Mole Poblano for Dia de los Muertos

Mole Poblano is Mysterious and Delicious

From the Mexican city and state of Puebla, Mole Poblano is one of the most revered, mysterious and treasured recipes in Latin American cuisine. Many attribute the sauce’s creation to Sister Juana Ines de la Cruz, a cloistered nun that lived in Puebla in the late 1600’s. Legend has it that she created Mole Poblano to impress a viceroy that was visiting. However, the history of mole precedes Sor Juana. The word mole come from the Mayan language of Nahuatl, and it simply means “sauce” (for example, in Nahuatl, guacamole means “avocado sauce.”)

Chiles, chocolate, salt and spices were combined and ground on a metate, or stone grinding table. Ingredients brought from the New World such as onions, garlic and cinnamon would have been added once the Spanish brought new crops to the Americas. Sor Juana would most definitely have modernized the ancient recipe of mole to fit the tastes of high level visiting Spanish clergy. And we are glad that she did!

Metates No Longer Necessary

With modern electric appliances, Mole Poblano is not that tough to make, but the ingredient list seems to go on forever. Your shopping trip could be compared to The Incredible Race – there is a lot of items to collect. But, if you get all of your ingredients, you are golden.

My husband bought a Vitamix, so when cooking my last batch of Mole Poblano, I made some adjustments to this recipe that made the process even easier. If you have a regular blender, or a food processor, follow this recipe as it is written. If you think about it, boiling doesn’t do too much for these ingredients except soften them, which is needed if you are using a less powerful motorized blender or food processor. Vitamix blenders have such powerful motors that you can skip some of the boiling in this recipe, if you want to make this sauce faster.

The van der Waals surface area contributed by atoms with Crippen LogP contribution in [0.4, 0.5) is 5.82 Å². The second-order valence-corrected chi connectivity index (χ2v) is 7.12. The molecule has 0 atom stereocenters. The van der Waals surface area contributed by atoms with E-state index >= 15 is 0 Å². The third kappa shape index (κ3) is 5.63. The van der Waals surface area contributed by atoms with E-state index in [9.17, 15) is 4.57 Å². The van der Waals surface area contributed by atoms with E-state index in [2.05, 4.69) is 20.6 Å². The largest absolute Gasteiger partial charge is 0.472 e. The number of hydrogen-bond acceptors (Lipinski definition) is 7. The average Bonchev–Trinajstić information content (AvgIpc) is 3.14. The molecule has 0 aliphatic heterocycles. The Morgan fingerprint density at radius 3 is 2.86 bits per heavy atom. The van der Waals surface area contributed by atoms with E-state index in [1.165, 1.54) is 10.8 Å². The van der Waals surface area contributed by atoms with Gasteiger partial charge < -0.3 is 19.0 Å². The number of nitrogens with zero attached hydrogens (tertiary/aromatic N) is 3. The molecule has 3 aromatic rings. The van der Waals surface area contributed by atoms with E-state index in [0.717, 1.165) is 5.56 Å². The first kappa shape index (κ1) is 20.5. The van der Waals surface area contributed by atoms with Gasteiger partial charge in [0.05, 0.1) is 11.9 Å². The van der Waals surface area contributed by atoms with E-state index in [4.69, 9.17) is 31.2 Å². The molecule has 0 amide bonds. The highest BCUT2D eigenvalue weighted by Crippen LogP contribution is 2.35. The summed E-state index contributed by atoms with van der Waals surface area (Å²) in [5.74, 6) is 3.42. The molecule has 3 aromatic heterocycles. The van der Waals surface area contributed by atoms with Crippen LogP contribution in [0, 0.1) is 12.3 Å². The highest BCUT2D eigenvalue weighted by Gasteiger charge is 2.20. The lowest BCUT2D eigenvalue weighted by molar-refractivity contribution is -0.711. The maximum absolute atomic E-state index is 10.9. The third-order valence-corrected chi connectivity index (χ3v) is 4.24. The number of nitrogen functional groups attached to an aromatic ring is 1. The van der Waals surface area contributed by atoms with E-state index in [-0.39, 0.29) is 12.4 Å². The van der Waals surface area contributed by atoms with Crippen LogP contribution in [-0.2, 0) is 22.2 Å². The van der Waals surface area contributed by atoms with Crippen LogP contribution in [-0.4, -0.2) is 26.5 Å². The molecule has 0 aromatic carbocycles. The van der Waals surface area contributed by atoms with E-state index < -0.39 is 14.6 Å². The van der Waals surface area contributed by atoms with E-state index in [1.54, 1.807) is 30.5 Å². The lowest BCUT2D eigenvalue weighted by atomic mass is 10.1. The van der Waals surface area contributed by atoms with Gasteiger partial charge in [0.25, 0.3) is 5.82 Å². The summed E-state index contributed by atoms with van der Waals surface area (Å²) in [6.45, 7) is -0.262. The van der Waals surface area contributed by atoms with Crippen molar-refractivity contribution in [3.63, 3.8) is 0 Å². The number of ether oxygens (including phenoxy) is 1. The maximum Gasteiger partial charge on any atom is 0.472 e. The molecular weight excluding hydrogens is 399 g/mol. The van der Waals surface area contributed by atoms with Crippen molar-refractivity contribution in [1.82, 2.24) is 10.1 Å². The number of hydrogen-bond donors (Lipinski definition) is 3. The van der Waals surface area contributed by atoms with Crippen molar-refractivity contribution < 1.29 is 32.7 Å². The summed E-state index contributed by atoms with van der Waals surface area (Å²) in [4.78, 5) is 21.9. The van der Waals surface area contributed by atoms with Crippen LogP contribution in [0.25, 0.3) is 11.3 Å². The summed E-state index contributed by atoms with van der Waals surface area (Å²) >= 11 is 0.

For the Vitamix version, I simply removed the seeds and stems from the chiles, toasted the the chiles lightly on a grill for about 20 seconds, and then I added them to my big ingredient bowl (see recipe). After that, everything went into the Vitamix, and was liquified within 3 minutes.

Another step you can skip is grinding the spices in a spice grinder. I simply added those to the Vitamix as well, and voila! Another step removed.

Mole’s Flavor Improves Overnight

Make your mole a day in advance, and let it cool. Simmering mole too long will cause it to scorch, so I cook it just enough to get the ingredients heated through, and then I remove the cooking pot from the heat. Usually, the pot of Mole Poblano will stay cooling on my stove over night. The next day I will adjust the salt and seasoning as needed. I usually have mole for dinner, and then pack the rest in containers for the freezer. Mole Poblano is best used within 6 months if it is frozen, and within 3 weeks if it is simply refrigerated.

Making Mole Poblano can be a big mess, and chiles can stain your clothes and table linens, so be forewarned. But the effort is so very much worth it. This is my oldest son’s all-time favorite dish.




Mole Poblano for Dia de Los Muertos

Mole Poblano for Dia de los Muertos
  • Author: Melissa Guerra
  • Prep Time: 24 Hrs
  • Cook Time: 30 min
  • Total Time: -25320636.266667 minute
  • Yield: 16 servings
  • Category: Main Dish
  • Cuisine: Mexican


10-12lb fresh uncooked turkey (4.5-5.5 kg)